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Am J Med. 2009 Dec;122(12 Suppl):S3-S13. doi: 10.1016/j.amjmed.2009.09.006.

Fibromyalgia: an overview.

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  • 1Chronic Pain & Fatigue Research Center, Department of Anesthesiology, University of Michigan, Ann Arbor, Michigan 48106, USA. dclauw@med.umich.edu

Abstract

Fibromyalgia is the diagnosis given to individuals with chronic widespread musculoskeletal pain for which no alternative cause, such as tissue inflammation or damage, can be identified. Fibromyalgia is now believed to be, at least in part, a disorder of central pain processing that produces heightened responses to painful stimuli (hyperalgesia) and painful responses to nonpainful stimuli (allodynia). Aberrations in central pain processing may also be partly responsible for symptoms experienced in several chronic pain disorders that coaggregate with fibromyalgia, which is itself a product of genetic and environmental factors. Thus, aberrational central pain processing is implicated in irritable bowel syndrome, temporomandibular disorder, chronic low back pain, and certain other chronic pain disorders. Fibromyalgia and related disorders appear to reflect deficiencies in serotonergic and noradrenergic, but not opioidergic, transmission in the central nervous system. The heightened state of pain transmission may also be owing to increases in pronociceptive neurotransmitters such as glutamate and substance P. In some cases, psychological and behavioral factors are also in play. Although the overlapping symptomatology between fibromyalgia and related disorders may present diagnostic challenges, proper examination and observation can help clinicians make an accurate diagnosis. In recent years, the vastly improved understanding of the mechanism underlying fibromyalgia and the related spectrum of diseases has fostered rapid advances in the therapy of these chronic pain disorders by both pharmacologic and nonpharmacologic interventions.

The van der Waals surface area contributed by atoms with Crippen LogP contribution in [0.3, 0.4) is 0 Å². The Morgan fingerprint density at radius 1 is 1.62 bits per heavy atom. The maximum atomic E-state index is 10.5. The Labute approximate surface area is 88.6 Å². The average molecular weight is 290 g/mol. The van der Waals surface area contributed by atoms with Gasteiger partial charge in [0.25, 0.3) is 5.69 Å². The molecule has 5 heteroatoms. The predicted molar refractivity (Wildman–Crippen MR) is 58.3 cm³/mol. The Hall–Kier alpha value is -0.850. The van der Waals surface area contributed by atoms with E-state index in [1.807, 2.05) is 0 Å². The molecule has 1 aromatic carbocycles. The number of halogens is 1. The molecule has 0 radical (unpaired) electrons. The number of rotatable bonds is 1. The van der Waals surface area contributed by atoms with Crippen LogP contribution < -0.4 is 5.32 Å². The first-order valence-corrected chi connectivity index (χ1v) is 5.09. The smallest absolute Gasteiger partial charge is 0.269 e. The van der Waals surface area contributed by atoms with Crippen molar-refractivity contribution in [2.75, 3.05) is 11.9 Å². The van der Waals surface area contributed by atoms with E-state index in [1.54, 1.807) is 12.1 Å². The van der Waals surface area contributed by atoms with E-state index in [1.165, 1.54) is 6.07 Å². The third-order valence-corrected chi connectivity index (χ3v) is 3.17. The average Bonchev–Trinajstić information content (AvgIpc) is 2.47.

PMID:
19962494
DOI:
10.1016/j.amjmed.2009.09.006
[PubMed - indexed for MEDLINE]
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